Tag Archives: Ian Fleming

On Her Majesty’s Secret Service (1969, Peter R. Hunt)

There’s a lot of good stuff in On Her Majesty’s Secret Service, some of it really good. Director Hunt and editor John Glen have a great time with the fight scenes. The film opens with a hurried, though a playful introduction to George Lazenby in the title role, then moves immediately into one of the frantic fight scenes. There’s a lot of sped up film in Majesty, but it only ever works for the fight scenes. Glen cuts out extra frames, forcing the viewer to hurry up. It’s awesome.

Otherwise, technically, the film is somewhat uneven. Hunt’s direction isn’t bad and he clearly likes shooting the exteriors, but they’re the only time (other than those fight scenes) there’s much energy. Cinematographer Michael Reed has a questionable handling of day for night shooting, a technique the film needs a lot and Reed never gets it right. Some excellent music from John Barry, some not so excellent music.

So, overall, uneven technically.

As for the story, again, uneven. Lazenby finds himself romancing Diana Rigg, sort of against his will, in his question to destroy villain Telly Savalas. Savalas comes off as campy, not villainous. Lazenby might bring some camp to the Bond role, but he combines it with actual charm and likability. Not so for Savalas. He’s often just silly.

Rigg’s great. The movie underutilizes her, ignores her, but she’s still great. She even makes it through some of the more misogynistic dialogue (directed at her, not from her).

Majesty is also a little weird with its willingness to make Lazenby’s Bond such a shallow pig. Getting distracted from a mission to look at “Playboy” magazine, for example, doesn’t seem particularly responsible for a secret agent. The plot keeps him away from the MI6 regulars (Bernard Lee, Lois Maxwell, Desmond Llewelyn) for much of the film. In a lot of ways, Majesty feels like a spoof of itself.

Still, the action’s good–save Reed’s “nighttime” photography and Glen giving up on doing anything interesting with the editing in the last quarter–and the film moves. It’s occasionally excellent, usually decent.

Then it closes with a tone deaf, way too long ending and Majesty collapses.

It’s unfortunate. It should be better. Most of the necessary pieces to make it better–to make it good–are readily available in cast and crew.



Directed by Peter R. Hunt; screenplay by Simon Raven and Richard Maibaum, based on the novel by Ian Fleming; director of photography, Michael Reed; edited by John Glen; music by John Barry; production designer, Syd Cain; produced by Albert R. Broccoli and Harry Saltzman; released by United Artists.

Starring George Lazenby (James Bond), Diana Rigg (Tracy), Telly Savalas (Blofeld), Gabriele Ferzetti (Draco), Ilse Steppat (Irma Bunt), Lois Maxwell (Moneypenny), Bernard Lee (M), George Baker (Sir Hilary Bray), Angela Scoular (Ruby) and Desmond Llewelyn (Q).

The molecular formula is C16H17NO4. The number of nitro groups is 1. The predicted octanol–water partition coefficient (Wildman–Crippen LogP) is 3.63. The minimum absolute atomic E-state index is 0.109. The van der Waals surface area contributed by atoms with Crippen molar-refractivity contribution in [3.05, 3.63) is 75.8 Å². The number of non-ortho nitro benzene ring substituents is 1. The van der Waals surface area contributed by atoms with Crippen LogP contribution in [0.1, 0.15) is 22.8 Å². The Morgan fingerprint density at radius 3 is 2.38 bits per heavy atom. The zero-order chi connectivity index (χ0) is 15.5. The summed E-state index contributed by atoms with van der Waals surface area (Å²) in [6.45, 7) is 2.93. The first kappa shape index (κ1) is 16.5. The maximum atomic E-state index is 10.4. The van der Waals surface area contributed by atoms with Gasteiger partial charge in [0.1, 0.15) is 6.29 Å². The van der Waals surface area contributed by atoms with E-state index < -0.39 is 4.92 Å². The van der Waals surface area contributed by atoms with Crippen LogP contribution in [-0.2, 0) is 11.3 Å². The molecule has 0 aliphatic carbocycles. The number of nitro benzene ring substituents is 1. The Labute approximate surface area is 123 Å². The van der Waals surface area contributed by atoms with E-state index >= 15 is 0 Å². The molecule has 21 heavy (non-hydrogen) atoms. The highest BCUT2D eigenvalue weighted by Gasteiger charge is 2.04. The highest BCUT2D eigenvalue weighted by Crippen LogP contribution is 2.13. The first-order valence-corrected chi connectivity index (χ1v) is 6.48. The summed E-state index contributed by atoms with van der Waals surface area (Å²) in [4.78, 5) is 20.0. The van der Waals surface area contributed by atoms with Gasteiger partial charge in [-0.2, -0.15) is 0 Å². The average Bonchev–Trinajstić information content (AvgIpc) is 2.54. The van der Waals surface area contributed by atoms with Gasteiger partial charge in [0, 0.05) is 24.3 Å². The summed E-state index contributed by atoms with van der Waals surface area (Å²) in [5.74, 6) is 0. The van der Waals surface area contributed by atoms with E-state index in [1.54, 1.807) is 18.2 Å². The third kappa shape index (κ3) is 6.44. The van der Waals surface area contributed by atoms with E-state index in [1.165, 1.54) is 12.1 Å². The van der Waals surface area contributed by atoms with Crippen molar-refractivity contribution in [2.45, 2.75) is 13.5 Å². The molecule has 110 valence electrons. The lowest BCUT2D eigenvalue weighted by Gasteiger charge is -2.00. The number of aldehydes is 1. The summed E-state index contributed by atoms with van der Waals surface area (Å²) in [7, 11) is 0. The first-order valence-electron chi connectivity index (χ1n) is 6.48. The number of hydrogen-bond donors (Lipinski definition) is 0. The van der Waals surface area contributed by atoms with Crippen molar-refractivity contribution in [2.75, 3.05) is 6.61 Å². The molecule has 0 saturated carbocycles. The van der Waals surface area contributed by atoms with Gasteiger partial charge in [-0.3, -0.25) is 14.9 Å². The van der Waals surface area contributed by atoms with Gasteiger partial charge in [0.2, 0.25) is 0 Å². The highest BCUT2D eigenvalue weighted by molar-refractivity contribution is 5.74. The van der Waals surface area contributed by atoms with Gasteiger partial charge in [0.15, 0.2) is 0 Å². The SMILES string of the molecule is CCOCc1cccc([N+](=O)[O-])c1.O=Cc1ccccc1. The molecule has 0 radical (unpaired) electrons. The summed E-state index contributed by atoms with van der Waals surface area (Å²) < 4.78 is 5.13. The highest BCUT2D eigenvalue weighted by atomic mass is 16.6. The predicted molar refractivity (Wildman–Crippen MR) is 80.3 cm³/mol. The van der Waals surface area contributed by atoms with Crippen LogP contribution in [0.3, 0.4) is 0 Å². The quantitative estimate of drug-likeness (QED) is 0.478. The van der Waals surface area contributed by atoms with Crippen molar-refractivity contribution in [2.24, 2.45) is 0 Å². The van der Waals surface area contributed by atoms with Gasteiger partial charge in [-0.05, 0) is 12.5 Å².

In Service of Nothing (2015, Tyler Gibb)

In Service of Nothing doesn’t have a writer credit, which is unfortunate. Even though the narration is occasionally too heavy-handed, it still has its effect moments.

Nothing is an unlicensed James Bond “potential” short film. Director Gibb does it as a pre-visualization, which lets him get away with a lot. The unfinished format conditions the viewer’s expectations, all of it extremely gently. Likewise, the way Bond himself transitions–from Sean Connery to an older, balder Connery–is also gentle. There’s a lot less detail after the opening in the sixties, but it works.

The short runs about ten minutes, which is good. There’s only so much despondent old man Bond one can take. Christopher Gee voices old man Bond and does well. It’s a Connery impression mixed with an actual performance.

It’s a great mix of concept and constraint. Gibb and company tell a quintessential, impossible 007 story.

3/3Highly Recommended


Directed by Tyler Gibb; based on a character created by Ian Fleming; produced by Adi Shankar.

Starring Christopher Gee (James Bond).

You Only Live Twice (1967, Lewis Gilbert)

My wife walked out on You Only Live Twice. She got up and left about forty minutes in. I finished it because I figured forty minutes was halfway and I could make it. It was tough.

The film’s memorable because of the beginning, where James Bond dies. It’s an interesting scene, even though it’s never explained. The ninjas are sort of memorable, but not specifically, because it’s a lame scene.

What stunned me about the film was how sexist it is. For a James Bond movie to be stunningly sexist, it has to be really sexist. The lack of distinguishable personalities for the two female leads–who, incidentally, were both in King Kong vs. Godzilla. Then there’s the scene where Bond’s Japanese counterpart makes a nasty remark about Moneypenny and Bond doesn’t defend her as a colleague. Also, there’s a lengthy sequence about Bond refusing his mission because he doesn’t think he’s going to get a pretty fake wife.